The stated fear across multiple news articles has been that the film in some way encourages violence. It doesn’t.
The movie opens with a sequence of events that culminate with a clown being assaulted by five teenagers in an alleyway, his broken body left to lie amidst piles of rat-infested trash, the passers-by on the nearby street oblivious to his weeping. If that sounds impossibly bleak, strap yourself in, things only go downhill from there.
The clown in question is one Arthur Fleck (Joaquin Phoenix), a former psychiatric patient with aspirations of someday becoming a renowned stand-up comedian. Unfortunately, the obstacles to such a thing ever happening are legion. As a result of a mental condition exacerbated by a childhood head injury, Arthur not only has difficulty in understanding what is funny to other people, but he is also burdened with a psychological tic that causes him to burst into maniacal laughter at inappropriate times.
With circumstances providing him little chance of seeing his dreams come true, Arthur spends his days as a mostly unsuccessful clown-for-hire, and his nights caring for his ailing mother (Frances Conroy). The only apparent bright light in Arthur’s daily routine is the late-night talk show host Murray Franklin (Robert DeNiro), with whom Arthur fantasizes of someday appearing onstage.
Thanks to the movie’s trailer, it’s not giving anything away to say that things spiral downward for poor Arthur. In quick succession he loses his job, discovers some unnerving facts about his family’s past from his mother, and learns that the government-sponsored psychiatric program that provides him with much-needed medication is being discontinued for budgetary reasons. Arthur’s situation is ripe for an explosion, and it finally occurs on a subway train when Arthur is confronted by three very wealthy, and very drunk, bullies.
And this is the point at which the movie enters the controversial territory that has generated headlines prior to its release. The stated fear across multiple news articles has been that the film in some way encourages violence. It doesn’t. What it does do, though, is ask its viewers to understand why violence erupts in certain instances.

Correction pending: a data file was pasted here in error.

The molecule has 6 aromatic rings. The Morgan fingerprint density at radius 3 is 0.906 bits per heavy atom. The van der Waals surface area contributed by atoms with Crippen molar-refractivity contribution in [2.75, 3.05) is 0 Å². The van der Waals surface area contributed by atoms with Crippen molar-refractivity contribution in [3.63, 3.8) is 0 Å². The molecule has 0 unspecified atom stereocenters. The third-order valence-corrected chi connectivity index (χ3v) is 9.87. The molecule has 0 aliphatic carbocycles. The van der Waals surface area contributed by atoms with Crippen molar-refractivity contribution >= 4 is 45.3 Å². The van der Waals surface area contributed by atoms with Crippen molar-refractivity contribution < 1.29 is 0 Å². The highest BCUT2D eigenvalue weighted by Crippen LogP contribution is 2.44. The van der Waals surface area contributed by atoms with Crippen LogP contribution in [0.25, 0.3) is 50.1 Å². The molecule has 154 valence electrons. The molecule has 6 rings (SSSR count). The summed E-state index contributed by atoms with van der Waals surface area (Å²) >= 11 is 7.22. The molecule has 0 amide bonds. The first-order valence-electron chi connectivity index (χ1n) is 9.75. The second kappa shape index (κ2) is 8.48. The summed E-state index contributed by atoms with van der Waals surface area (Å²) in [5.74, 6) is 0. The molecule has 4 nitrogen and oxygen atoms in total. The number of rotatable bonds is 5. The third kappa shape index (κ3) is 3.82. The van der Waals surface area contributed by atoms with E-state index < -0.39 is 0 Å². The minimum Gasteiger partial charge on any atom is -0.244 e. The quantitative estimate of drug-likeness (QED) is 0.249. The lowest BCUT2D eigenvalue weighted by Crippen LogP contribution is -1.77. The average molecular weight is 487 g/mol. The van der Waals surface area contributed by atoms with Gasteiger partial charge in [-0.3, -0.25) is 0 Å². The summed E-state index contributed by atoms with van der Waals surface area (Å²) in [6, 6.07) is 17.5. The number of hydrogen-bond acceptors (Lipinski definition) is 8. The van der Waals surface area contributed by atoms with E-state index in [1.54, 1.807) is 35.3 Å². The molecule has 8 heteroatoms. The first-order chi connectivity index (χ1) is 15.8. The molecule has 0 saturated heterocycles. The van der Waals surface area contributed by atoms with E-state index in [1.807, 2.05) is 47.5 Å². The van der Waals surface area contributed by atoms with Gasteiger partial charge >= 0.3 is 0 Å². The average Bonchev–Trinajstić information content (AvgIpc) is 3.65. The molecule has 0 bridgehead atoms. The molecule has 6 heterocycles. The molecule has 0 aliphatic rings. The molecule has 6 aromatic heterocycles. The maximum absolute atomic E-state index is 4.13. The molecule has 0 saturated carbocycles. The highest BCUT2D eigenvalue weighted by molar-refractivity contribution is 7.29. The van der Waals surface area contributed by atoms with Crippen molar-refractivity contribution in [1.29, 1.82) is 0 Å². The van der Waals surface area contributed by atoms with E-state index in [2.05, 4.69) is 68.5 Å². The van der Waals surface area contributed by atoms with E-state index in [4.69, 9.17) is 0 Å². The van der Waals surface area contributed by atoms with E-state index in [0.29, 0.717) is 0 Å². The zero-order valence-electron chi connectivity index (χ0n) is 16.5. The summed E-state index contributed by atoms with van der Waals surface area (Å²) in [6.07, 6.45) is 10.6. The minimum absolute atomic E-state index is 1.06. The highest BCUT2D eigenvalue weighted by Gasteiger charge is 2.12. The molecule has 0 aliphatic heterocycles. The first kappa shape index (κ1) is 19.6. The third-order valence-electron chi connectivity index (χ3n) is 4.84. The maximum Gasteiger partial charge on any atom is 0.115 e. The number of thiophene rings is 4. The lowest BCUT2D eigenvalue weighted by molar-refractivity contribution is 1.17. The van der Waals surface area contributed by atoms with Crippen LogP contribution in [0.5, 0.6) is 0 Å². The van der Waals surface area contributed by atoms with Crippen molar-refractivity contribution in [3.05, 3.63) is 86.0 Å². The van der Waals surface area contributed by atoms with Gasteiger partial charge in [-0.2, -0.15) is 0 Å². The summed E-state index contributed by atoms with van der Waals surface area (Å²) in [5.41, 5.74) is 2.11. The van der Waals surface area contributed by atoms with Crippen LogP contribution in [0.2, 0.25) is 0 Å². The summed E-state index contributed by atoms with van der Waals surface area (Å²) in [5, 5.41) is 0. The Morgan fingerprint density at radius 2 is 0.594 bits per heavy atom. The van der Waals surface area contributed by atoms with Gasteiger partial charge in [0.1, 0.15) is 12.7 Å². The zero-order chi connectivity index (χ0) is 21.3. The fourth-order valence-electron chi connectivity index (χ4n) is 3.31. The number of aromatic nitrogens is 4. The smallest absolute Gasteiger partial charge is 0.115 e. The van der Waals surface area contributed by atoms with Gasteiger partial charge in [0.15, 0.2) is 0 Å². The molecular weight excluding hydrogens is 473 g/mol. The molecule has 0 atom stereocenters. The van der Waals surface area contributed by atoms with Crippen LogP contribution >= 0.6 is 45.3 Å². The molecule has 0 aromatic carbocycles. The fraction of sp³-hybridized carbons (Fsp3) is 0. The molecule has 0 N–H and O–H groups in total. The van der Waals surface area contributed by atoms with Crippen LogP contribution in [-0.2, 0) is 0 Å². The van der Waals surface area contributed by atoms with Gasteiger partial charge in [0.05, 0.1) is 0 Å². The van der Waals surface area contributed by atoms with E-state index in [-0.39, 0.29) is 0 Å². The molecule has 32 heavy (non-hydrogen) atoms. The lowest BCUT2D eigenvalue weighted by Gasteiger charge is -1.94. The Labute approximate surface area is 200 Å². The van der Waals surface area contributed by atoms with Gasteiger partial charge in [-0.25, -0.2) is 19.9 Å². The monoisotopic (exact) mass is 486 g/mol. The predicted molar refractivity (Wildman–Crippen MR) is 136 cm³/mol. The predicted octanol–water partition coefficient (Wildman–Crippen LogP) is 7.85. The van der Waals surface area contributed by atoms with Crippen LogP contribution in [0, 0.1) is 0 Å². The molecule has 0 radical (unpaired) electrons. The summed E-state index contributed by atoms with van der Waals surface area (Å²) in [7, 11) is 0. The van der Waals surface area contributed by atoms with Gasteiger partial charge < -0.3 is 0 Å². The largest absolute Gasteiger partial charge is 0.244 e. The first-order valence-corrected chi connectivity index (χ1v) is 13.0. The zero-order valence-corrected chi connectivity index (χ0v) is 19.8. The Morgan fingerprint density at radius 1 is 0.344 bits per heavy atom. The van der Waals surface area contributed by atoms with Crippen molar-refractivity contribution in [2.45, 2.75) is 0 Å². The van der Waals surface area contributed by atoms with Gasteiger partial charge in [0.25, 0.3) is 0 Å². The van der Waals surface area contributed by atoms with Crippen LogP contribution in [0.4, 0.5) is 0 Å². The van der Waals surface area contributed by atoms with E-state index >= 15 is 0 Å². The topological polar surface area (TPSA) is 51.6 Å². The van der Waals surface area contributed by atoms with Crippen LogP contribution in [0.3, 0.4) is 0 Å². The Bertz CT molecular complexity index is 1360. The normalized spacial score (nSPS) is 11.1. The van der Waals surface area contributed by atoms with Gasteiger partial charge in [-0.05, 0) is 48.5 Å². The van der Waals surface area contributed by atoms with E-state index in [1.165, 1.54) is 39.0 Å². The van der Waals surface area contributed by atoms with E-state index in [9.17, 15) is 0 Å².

This being a story about the origins of Batman’s greatest foe, the film is naturally set in fabled Gotham City. This time around, however, Gotham is a very thinly veiled version of New York City at the dawn of the 1980s. While the rich, epitomized in the movie by Thomas Wayne (Brett Cullen) and his family, sit safely in their mansions and penthouses, the poor are left abandoned to wallow in the literal muck of garbage-strewn crime-ridden streets, their cries for help seemingly falling on the deaf ears of those in positions of power.
Such a setting allows for a particular visual aesthetic that purposely calls to mind other celluloid tales of disenfranchised individuals who ultimately turn to violence. This includes not only Martin Scorsese’s Taxi Driver (1976), an obvious influence given DeNiro’s presence, but also even darker films such as Abel Ferrara’s Ms. 45 (1981) and William Lustig’s Maniac (1980). All these prior works detail the descent into madness by people in need of help who have been allowed to slip through the cracks, and Joker purposely joins their ranks.
Central to communicating the film’s key message is Joaquin Phoenix as the title character. Even if the film itself leaves a bad taste in the mouths of many viewers, and it will, Phoenix’s performance cannot go unacknowledged. He so embodies a man slowly slipping into inescapable insanity that one hopes the role had no lasting effects on the actor after filming ended. But he also brings enough humanity to the part that even though we know the larger legend of Batman dictates the story’s ultimate outcome, we still spend most of the movie hoping Arthur gets the support he so desperately needs.
So, no, the movie does not condone violence. Instead, it simply asks us not to be so shocked when violence is perpetrated by those who plead for our help and are left ignored. With so many of us claiming to worship a God who commanded us to feed the hungry, clothe the naked, and tend to the sick, is asking us to consider our own responsibility in such matters really such a bad thing? Whether one ultimately considers Joker a good film or not, its overarching question is one worth thinking about.
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